II. Procedural Background
On January 25, 2013, the Operations and Regulations Committee (Committee) of the LSC Board of Directors (Board) voted to recommend that the Board authorize rulemaking to conform Part 1613 to the amendments to the LSC Act and to address recipients' concerns regarding criminal appointments. On January 26, 2013, the Board authorized the initiation of rulemaking.
In response to the statutory changes described above, LSC sought input from experts in tribal law, including tribal court officials and practitioners, and the public to determine whether the Corporation needed to amend its regulations. LSC published a Request for Information (RFI) regarding the restrictions on legal assistance with respect to criminal proceedings in tribal courts. 78 FR 27341, May 10, 2013. Additionally, during its July 22, 2013 meeting of the Board of Directors, the Committee heard from a panel of five experts in tribal law representing a variety of perspectives.
Pursuant to the LSC Rulemaking Protocol, LSC staff prepared a proposed rule amending Part 1613 with an explanatory rulemaking options paper. On October 22, 2013, the Board approved the proposed rule for publication in the Federal Register for notice and comment. The NPRM was published in the Federal Register on November 4, 2013. 78 FR 65933, Nov. 4, 2013. The comment period remained open for thirty days and closed on December 4, 2013.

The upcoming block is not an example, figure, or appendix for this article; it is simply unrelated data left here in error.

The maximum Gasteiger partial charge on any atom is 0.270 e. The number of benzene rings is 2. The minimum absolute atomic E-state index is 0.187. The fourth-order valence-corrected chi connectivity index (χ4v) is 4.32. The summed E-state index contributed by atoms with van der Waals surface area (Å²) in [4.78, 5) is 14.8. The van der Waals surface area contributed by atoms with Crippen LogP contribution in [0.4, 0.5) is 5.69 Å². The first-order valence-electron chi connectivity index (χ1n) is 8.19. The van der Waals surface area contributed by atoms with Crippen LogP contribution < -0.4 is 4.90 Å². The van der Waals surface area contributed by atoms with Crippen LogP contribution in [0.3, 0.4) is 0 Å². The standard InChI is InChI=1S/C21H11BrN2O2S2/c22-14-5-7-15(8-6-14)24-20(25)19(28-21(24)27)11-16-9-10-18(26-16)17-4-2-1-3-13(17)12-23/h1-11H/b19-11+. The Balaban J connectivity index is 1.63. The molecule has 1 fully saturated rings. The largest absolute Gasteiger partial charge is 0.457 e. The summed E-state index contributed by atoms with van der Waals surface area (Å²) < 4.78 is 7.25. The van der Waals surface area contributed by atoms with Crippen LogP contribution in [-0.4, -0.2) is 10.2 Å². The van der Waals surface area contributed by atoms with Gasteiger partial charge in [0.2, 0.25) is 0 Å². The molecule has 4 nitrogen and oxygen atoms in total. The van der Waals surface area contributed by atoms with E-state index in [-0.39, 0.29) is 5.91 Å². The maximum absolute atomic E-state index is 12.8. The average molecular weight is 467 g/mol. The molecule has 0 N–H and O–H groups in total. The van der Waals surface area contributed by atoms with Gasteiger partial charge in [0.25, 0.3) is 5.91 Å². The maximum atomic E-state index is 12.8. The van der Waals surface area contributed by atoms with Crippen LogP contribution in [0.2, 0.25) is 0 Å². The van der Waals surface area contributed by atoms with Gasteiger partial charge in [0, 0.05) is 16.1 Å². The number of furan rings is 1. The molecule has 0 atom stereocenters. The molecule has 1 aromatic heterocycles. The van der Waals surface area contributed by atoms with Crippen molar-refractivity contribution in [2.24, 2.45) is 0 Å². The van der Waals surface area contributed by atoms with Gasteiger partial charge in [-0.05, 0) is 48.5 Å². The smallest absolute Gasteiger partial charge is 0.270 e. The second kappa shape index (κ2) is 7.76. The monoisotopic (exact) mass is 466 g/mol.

On April 7, 2014, the Committee considered the draft final rule and recommended that the Board approve its publication. On April 8, 2014, the Board approved the final rule for publication.
All of the comments and related memoranda submitted to the LSC Board regarding this rulemaking are available in the open rulemaking section of LSC's Web site at http://www.lsc.gov/about/regulations-rules/open-rulemaking. After the effective date of the rule, those materials will appear in the closed rulemaking section at http://www.lsc.gov/about/regulations-rules/closed-rulemaking.
III. Discussion of Comments and Regulatory Provisions
LSC received seven comments on the NPRM. Five comments were submitted by law students, one was submitted by the court clerk for the Snoqualmie Tribal Court, and one was submitted by Jonathan Asher, Executive Director of Colorado Legal Services, an LSC recipient.Start Printed Page 21150
Three of the commenters supported the revisions to part 1613. One commenter opposed the revisions, and the other three commenters provided comments without expressing support for or opposition to the revisions to part 1613. LSC will address only the substantive comments in this preamble. All of the comments received are posted on the rulemaking page of LSC's Web site: www.lsc.gov/about/regulations-rules.
Section-by-Section Discussion of Comments and the Final Rule